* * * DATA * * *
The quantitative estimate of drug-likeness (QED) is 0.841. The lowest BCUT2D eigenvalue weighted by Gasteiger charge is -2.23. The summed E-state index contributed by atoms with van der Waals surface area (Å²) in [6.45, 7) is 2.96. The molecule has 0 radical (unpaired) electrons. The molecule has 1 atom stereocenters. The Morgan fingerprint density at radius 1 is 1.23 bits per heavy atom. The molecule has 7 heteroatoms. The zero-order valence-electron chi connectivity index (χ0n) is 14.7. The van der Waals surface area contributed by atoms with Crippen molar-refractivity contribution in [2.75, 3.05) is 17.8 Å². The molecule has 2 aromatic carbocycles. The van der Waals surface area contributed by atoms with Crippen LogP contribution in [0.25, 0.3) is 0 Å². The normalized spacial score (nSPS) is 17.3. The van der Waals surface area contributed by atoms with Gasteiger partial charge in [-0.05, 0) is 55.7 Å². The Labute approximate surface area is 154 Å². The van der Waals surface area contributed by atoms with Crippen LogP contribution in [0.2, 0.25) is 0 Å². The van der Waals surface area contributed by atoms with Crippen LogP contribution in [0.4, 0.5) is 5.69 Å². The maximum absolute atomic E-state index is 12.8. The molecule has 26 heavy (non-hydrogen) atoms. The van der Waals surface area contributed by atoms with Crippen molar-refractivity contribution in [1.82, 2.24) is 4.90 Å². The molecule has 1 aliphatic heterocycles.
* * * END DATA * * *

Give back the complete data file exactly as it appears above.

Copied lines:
The quantitative estimate of drug-likeness (QED) is 0.841. The lowest BCUT2D eigenvalue weighted by Gasteiger charge is -2.23. The summed E-state index contributed by atoms with van der Waals surface area (Å²) in [6.45, 7) is 2.96. The molecule has 0 radical (unpaired) electrons. The molecule has 1 atom stereocenters. The Morgan fingerprint density at radius 1 is 1.23 bits per heavy atom. The molecule has 7 heteroatoms. The zero-order valence-electron chi connectivity index (χ0n) is 14.7. The van der Waals surface area contributed by atoms with Crippen molar-refractivity contribution in [2.75, 3.05) is 17.8 Å². The molecule has 2 aromatic carbocycles. The van der Waals surface area contributed by atoms with Crippen LogP contribution in [0.25, 0.3) is 0 Å². The normalized spacial score (nSPS) is 17.3. The van der Waals surface area contributed by atoms with Gasteiger partial charge in [-0.05, 0) is 55.7 Å². The Labute approximate surface area is 154 Å². The van der Waals surface area contributed by atoms with Crippen LogP contribution in [0.2, 0.25) is 0 Å². The van der Waals surface area contributed by atoms with Crippen LogP contribution in [0.4, 0.5) is 5.69 Å². The maximum absolute atomic E-state index is 12.8. The molecule has 26 heavy (non-hydrogen) atoms. The van der Waals surface area contributed by atoms with Crippen molar-refractivity contribution in [1.82, 2.24) is 4.90 Å². The molecule has 1 aliphatic heterocycles.